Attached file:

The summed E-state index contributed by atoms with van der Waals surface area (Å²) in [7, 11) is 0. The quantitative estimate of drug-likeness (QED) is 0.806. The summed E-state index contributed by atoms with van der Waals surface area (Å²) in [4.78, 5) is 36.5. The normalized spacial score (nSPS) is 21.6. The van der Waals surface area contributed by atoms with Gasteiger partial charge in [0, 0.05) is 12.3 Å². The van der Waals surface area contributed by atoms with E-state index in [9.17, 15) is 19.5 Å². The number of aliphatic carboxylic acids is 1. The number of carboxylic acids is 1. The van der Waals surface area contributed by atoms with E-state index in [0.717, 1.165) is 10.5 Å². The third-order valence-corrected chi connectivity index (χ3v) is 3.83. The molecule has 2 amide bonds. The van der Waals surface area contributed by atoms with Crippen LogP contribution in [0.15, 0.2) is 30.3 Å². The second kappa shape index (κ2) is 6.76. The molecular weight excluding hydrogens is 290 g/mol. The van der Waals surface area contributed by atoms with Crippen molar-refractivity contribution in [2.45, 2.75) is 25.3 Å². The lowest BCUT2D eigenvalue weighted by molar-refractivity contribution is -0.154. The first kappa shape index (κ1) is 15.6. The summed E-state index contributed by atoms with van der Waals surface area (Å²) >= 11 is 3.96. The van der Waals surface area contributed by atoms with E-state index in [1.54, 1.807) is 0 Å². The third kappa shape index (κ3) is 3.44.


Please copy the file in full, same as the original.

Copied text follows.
The summed E-state index contributed by atoms with van der Waals surface area (Å²) in [7, 11) is 0. The quantitative estimate of drug-likeness (QED) is 0.806. The summed E-state index contributed by atoms with van der Waals surface area (Å²) in [4.78, 5) is 36.5. The normalized spacial score (nSPS) is 21.6. The van der Waals surface area contributed by atoms with Gasteiger partial charge in [0, 0.05) is 12.3 Å². The van der Waals surface area contributed by atoms with E-state index in [9.17, 15) is 19.5 Å². The number of aliphatic carboxylic acids is 1. The number of carboxylic acids is 1. The van der Waals surface area contributed by atoms with E-state index in [0.717, 1.165) is 10.5 Å². The third-order valence-corrected chi connectivity index (χ3v) is 3.83. The molecule has 2 amide bonds. The van der Waals surface area contributed by atoms with Crippen LogP contribution in [0.15, 0.2) is 30.3 Å². The second kappa shape index (κ2) is 6.76. The molecular weight excluding hydrogens is 290 g/mol. The van der Waals surface area contributed by atoms with Crippen molar-refractivity contribution in [2.45, 2.75) is 25.3 Å². The lowest BCUT2D eigenvalue weighted by molar-refractivity contribution is -0.154. The first kappa shape index (κ1) is 15.6. The summed E-state index contributed by atoms with van der Waals surface area (Å²) >= 11 is 3.96. The van der Waals surface area contributed by atoms with E-state index in [1.54, 1.807) is 0 Å². The third kappa shape index (κ3) is 3.44.